Mid-July is quickly approaching, which means one thing for the stock market: the second quarter earnings reporting period is about to start. That should be a positive thought considering the reporting period is expected to bring to light another quarter of solid growth in earnings per share and revenue.
Don't let the downward revisions to second quarter EPS growth estimates fool you either. They have simply set the table for a host of positive earnings surprises to come in much the same way the downward revisions to first quarter EPS growth estimates did.
The only question today is, how much will the final EPS growth rate surpass the estimated EPS growth rate of 6.6%?
With earnings reporting history as our guide, it's a conservative bet that the final growth rate for the second quarter will be at least two percentage points above the estimated growth rate. Ironically, if that ends up being the case, it would mark a round-trip of sorts since the estimated EPS growth rate stood at 8.7% on March 31, according to FactSet.
If the second quarter reporting period follows form with the first quarter reporting period, however, 8.7% growth will prove to be conservative in its own right.
As a reminder, the estimated first quarter EPS growth rate stood at 9.0% on March 31. When the reporting period ended, the final growth rate was 14.0%, which marked the highest year-over-year growth rate since the third quarter of 2011.
That strong EPS growth helped fortify the stock market's returns in the first half of the year, yet it wasn't just a bottom-line story in the first quarter. Revenue growth of 7.6% was the strongest growth rate since the fourth quarter of 2011.
Said another way, the first quarter EPS growth wasn't just a function of cost-cutting, share repurchases, and lower tax rates. It was also top-line driven.
A similar story should play out for the second quarter as year-over-year revenue growth is projected to be 4.9%, according to FactSet.
The energy sector is expected to drive the revenue growth, which analysts expect to be widespread. In fact, there is only one sector -- telecom services -- that is projected to report a year-over-year decline in revenues.
Many companies have struggled to achieve pricing power, so its stands to reason that increased volume, which fits with increased end demand, will also be a driver of the overall revenue growth.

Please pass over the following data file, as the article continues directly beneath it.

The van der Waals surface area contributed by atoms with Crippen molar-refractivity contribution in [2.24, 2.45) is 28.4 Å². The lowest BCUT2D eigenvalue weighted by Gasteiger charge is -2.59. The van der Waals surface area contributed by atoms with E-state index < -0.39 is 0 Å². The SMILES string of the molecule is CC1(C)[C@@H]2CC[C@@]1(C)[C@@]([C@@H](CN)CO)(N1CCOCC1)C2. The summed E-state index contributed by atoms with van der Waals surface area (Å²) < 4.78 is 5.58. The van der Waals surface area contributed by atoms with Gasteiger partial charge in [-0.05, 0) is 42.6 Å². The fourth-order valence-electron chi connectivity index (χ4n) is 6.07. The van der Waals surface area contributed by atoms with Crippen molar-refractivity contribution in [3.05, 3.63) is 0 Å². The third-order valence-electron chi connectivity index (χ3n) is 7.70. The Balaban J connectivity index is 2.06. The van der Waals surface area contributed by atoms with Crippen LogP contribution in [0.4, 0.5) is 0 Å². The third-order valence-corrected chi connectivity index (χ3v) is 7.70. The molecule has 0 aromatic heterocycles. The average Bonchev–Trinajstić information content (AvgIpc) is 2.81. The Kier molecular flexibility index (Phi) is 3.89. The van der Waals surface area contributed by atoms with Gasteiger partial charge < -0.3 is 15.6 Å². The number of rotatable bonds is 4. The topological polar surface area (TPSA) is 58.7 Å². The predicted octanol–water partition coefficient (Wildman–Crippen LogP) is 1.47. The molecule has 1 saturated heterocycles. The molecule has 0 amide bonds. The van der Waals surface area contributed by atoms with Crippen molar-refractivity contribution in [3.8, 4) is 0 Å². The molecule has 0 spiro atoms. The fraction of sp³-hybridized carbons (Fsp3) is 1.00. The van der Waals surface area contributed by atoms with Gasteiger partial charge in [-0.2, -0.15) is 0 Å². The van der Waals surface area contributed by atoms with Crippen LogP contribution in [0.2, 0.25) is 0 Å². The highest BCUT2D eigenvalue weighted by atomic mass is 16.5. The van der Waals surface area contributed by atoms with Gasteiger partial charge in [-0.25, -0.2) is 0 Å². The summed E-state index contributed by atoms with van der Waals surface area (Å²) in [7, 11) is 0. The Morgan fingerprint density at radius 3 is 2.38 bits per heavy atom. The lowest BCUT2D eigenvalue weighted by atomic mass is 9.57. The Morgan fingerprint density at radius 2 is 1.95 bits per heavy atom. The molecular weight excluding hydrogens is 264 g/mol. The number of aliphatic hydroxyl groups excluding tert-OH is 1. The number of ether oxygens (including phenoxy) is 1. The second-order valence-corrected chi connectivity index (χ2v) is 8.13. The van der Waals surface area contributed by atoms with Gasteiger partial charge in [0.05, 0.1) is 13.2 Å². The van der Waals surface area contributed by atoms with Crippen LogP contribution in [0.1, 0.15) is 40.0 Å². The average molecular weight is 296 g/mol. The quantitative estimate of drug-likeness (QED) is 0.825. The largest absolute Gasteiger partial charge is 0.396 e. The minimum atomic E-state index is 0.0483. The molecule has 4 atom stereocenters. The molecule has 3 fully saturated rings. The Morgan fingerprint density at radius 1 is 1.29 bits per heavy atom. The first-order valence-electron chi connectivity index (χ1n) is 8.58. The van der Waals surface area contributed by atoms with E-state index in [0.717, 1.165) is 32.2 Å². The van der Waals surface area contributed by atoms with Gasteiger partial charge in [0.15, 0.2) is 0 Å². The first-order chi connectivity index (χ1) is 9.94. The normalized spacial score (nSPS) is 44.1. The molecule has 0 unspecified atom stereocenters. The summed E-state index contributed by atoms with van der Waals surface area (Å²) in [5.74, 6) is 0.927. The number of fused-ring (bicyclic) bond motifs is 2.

A Good Bit of Good
EPS growth is also expected to be broad-based in the second quarter, and just like revenue growth, it will be powered by the energy sector. The latter is projected to report year-over-year EPS growth of 392.2%, which is a function of having reported depressed earnings in the same period a year ago.
FactSet informs us that EPS growth for the remaining ten sectors would be 3.8% (instead of 6.6%) if the energy sector is excluded.
Regular readers know we don't adhere to such caveats when it comes to earnings reporting since it all matters for determining the market's valuation.
To this point, the business cycle is cyclical in nature so you shouldn't exclude negative reports when the earnings environment is bad any more than you should exclude positive reports when the earnings environment is good.
There should be a good bit of good in the second quarter reporting period even though nine out of eleven sectors have seen a cut to their EPS growth estimates since March 31.
There are only two sectors though -- the utilities and consumer discretionary sectors -- that are projected to report an outright decline in EPS on a year-over-year basis, and those declines are modest at 0.1% and 2.0%, respectively.
What It All Means
JPMorgan Chase (JPM), Citigroup (C), and Wells Fargo (WFC) will get things rolling when they report their results before the open on Friday, July 14. After that, the floodgates will open on the reporting front.
Market participants will be paying close attention to the third quarter and full-year guidance provided during the second quarter earnings reporting period.
Reassuring guidance is necessary to support stretched valuations for many stocks, especially if long-term interest rates continue to press higher and corporate tax reform remains elusive.
The line right now, according to FactSet, is that third quarter EPS will increase 7.4% on revenue growth of 5.1%. For 2017, the projected growth rates are 9.8% and 5.4%, respectively.
Those estimated growth rates aren't static. They will change, and the extent to which they do, will influence the behavior of the stock market, which is looking for earnings growth trends to be a supportive element at a time when there is a heightened degree of uncertainty surrounding fiscal, monetary, and geopolitical policies.